Kevin Iwamoto, chief strategy officer for Bizly, sees “several divergent points right now” in meetings recovery. “People are in denial, waiting for a vaccine and wanting to go back to pre-COVID days. But there are also others who understand that the meetings industry is forever changed. Until people have peace of mind that they are not going to die, they will be extremely cautious as to whether or not they will go out and be with a large group of people.”

A key factor in creating a sense of security around meetings, Iwamoto explains, would be an industry standard for cleanliness and hygiene in airlines and in hotels. “Who is policing the different hotels to make sure they are keeping to those standards? It really falls back on the planner,” he says. “Until people feel a sense of confidence that they are not going to get or die from COVID, they are going to make different decisions.”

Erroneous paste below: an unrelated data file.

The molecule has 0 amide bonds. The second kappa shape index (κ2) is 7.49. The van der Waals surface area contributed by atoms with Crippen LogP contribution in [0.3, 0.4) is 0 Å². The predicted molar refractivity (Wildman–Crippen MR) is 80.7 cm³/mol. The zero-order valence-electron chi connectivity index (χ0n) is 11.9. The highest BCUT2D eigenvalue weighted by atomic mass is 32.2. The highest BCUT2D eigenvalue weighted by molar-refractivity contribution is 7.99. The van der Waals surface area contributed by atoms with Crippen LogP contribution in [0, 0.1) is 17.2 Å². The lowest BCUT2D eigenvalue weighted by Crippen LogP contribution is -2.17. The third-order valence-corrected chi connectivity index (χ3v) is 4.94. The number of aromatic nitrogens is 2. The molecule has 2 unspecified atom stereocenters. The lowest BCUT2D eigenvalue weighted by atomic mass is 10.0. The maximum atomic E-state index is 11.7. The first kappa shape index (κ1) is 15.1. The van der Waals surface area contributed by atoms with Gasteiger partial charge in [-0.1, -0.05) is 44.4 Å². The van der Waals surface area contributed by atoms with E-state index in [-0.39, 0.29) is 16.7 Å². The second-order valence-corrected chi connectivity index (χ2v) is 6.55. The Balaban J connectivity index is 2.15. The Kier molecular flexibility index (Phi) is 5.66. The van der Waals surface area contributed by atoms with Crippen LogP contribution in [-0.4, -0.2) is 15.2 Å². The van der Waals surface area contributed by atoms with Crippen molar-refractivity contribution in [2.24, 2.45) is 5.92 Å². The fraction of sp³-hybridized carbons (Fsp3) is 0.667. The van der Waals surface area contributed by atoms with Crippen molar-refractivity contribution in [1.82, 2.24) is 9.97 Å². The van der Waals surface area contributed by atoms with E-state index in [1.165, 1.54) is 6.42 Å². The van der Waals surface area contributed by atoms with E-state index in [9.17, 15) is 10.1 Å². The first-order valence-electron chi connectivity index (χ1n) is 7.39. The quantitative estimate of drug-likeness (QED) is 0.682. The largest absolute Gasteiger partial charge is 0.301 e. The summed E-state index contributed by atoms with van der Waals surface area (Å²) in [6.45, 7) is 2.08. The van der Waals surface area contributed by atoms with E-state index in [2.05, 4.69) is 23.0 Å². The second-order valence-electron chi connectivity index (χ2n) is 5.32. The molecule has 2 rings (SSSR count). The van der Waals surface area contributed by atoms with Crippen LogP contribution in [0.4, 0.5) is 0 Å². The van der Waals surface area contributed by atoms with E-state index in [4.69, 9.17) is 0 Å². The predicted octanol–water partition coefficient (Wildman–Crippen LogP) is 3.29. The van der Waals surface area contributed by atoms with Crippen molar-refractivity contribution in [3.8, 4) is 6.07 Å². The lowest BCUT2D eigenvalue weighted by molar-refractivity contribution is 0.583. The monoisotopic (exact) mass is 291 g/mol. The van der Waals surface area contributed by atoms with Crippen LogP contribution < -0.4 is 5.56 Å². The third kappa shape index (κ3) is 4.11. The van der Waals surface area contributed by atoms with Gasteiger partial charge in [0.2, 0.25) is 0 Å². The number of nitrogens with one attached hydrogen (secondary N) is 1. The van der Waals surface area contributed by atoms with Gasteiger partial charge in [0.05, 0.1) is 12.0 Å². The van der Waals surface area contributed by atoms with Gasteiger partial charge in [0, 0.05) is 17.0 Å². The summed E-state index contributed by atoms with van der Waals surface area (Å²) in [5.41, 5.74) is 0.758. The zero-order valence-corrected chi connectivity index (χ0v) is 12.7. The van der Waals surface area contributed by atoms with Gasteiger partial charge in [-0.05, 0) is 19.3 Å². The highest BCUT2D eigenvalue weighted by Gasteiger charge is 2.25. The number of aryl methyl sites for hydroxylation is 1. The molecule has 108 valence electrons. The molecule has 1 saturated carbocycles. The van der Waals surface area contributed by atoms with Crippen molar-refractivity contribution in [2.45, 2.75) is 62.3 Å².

Different decisions are, more and more, taking the form of hybrid meetings, Iwamoto says. “You have to give people that option. Even with in-person meetings in a smaller format – you have to have a virtual component now,” he concludes.

“There is a need. People are anxious to get together but in the meetings world we are limping towards something and we don’t really know what that is,” he warns. “I do think the meetings industry will survive this, but it will look very different. There are those who are making pivots and thinking ahead to accommodate the new reality. There are others who are hoping to wait it out, and they won’t survive.”

Warming Up to Meetings